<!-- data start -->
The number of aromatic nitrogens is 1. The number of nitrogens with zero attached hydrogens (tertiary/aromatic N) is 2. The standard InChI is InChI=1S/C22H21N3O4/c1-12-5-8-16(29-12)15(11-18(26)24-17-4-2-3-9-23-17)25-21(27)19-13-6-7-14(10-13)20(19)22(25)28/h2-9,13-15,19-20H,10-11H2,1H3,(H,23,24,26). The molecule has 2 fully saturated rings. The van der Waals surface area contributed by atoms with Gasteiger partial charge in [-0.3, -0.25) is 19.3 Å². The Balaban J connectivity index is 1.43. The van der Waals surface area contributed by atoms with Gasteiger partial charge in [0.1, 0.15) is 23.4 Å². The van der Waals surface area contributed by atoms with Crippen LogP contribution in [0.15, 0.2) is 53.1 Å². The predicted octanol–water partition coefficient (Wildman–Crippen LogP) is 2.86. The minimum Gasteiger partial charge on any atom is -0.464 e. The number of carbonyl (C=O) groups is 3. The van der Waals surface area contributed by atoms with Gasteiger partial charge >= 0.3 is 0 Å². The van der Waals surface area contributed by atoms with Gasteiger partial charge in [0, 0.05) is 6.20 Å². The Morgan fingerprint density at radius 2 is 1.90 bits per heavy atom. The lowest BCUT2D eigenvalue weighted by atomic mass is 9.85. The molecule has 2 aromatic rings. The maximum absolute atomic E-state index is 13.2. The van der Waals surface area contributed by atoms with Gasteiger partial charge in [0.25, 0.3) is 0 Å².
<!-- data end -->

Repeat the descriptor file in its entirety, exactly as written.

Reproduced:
The number of aromatic nitrogens is 1. The number of nitrogens with zero attached hydrogens (tertiary/aromatic N) is 2. The standard InChI is InChI=1S/C22H21N3O4/c1-12-5-8-16(29-12)15(11-18(26)24-17-4-2-3-9-23-17)25-21(27)19-13-6-7-14(10-13)20(19)22(25)28/h2-9,13-15,19-20H,10-11H2,1H3,(H,23,24,26). The molecule has 2 fully saturated rings. The van der Waals surface area contributed by atoms with Gasteiger partial charge in [-0.3, -0.25) is 19.3 Å². The Balaban J connectivity index is 1.43. The van der Waals surface area contributed by atoms with Gasteiger partial charge in [0.1, 0.15) is 23.4 Å². The van der Waals surface area contributed by atoms with Crippen LogP contribution in [0.15, 0.2) is 53.1 Å². The predicted octanol–water partition coefficient (Wildman–Crippen LogP) is 2.86. The minimum Gasteiger partial charge on any atom is -0.464 e. The number of carbonyl (C=O) groups is 3. The van der Waals surface area contributed by atoms with Gasteiger partial charge >= 0.3 is 0 Å². The van der Waals surface area contributed by atoms with Gasteiger partial charge in [0, 0.05) is 6.20 Å². The Morgan fingerprint density at radius 2 is 1.90 bits per heavy atom. The lowest BCUT2D eigenvalue weighted by atomic mass is 9.85. The molecule has 2 aromatic rings. The maximum absolute atomic E-state index is 13.2. The van der Waals surface area contributed by atoms with Gasteiger partial charge in [0.25, 0.3) is 0 Å².